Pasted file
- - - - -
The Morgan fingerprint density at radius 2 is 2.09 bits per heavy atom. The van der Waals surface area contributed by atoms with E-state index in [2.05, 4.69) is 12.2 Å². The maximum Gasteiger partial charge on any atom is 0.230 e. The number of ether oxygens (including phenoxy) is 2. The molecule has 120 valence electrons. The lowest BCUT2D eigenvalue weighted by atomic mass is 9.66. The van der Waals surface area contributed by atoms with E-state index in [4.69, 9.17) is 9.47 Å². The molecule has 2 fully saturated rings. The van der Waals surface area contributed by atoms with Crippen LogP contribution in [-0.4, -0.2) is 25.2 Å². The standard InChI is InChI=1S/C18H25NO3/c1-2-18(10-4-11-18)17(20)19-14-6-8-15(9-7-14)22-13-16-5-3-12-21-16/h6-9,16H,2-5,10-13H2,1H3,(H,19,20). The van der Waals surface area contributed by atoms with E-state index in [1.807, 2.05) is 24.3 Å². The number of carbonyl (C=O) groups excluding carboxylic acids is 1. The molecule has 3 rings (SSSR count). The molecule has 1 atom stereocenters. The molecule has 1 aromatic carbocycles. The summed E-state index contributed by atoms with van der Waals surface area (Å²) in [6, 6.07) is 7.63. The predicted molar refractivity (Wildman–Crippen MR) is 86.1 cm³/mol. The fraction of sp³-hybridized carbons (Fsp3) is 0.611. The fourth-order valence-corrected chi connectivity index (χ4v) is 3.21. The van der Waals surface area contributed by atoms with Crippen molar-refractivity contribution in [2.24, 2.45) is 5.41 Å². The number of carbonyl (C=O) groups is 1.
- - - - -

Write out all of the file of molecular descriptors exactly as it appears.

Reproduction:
The Morgan fingerprint density at radius 2 is 2.09 bits per heavy atom. The van der Waals surface area contributed by atoms with E-state index in [2.05, 4.69) is 12.2 Å². The maximum Gasteiger partial charge on any atom is 0.230 e. The number of ether oxygens (including phenoxy) is 2. The molecule has 120 valence electrons. The lowest BCUT2D eigenvalue weighted by atomic mass is 9.66. The van der Waals surface area contributed by atoms with E-state index in [4.69, 9.17) is 9.47 Å². The molecule has 2 fully saturated rings. The van der Waals surface area contributed by atoms with Crippen LogP contribution in [-0.4, -0.2) is 25.2 Å². The standard InChI is InChI=1S/C18H25NO3/c1-2-18(10-4-11-18)17(20)19-14-6-8-15(9-7-14)22-13-16-5-3-12-21-16/h6-9,16H,2-5,10-13H2,1H3,(H,19,20). The van der Waals surface area contributed by atoms with E-state index in [1.807, 2.05) is 24.3 Å². The number of carbonyl (C=O) groups excluding carboxylic acids is 1. The molecule has 3 rings (SSSR count). The molecule has 1 atom stereocenters. The molecule has 1 aromatic carbocycles. The summed E-state index contributed by atoms with van der Waals surface area (Å²) in [6, 6.07) is 7.63. The predicted molar refractivity (Wildman–Crippen MR) is 86.1 cm³/mol. The fraction of sp³-hybridized carbons (Fsp3) is 0.611. The fourth-order valence-corrected chi connectivity index (χ4v) is 3.21. The van der Waals surface area contributed by atoms with Crippen molar-refractivity contribution in [2.24, 2.45) is 5.41 Å². The number of carbonyl (C=O) groups is 1.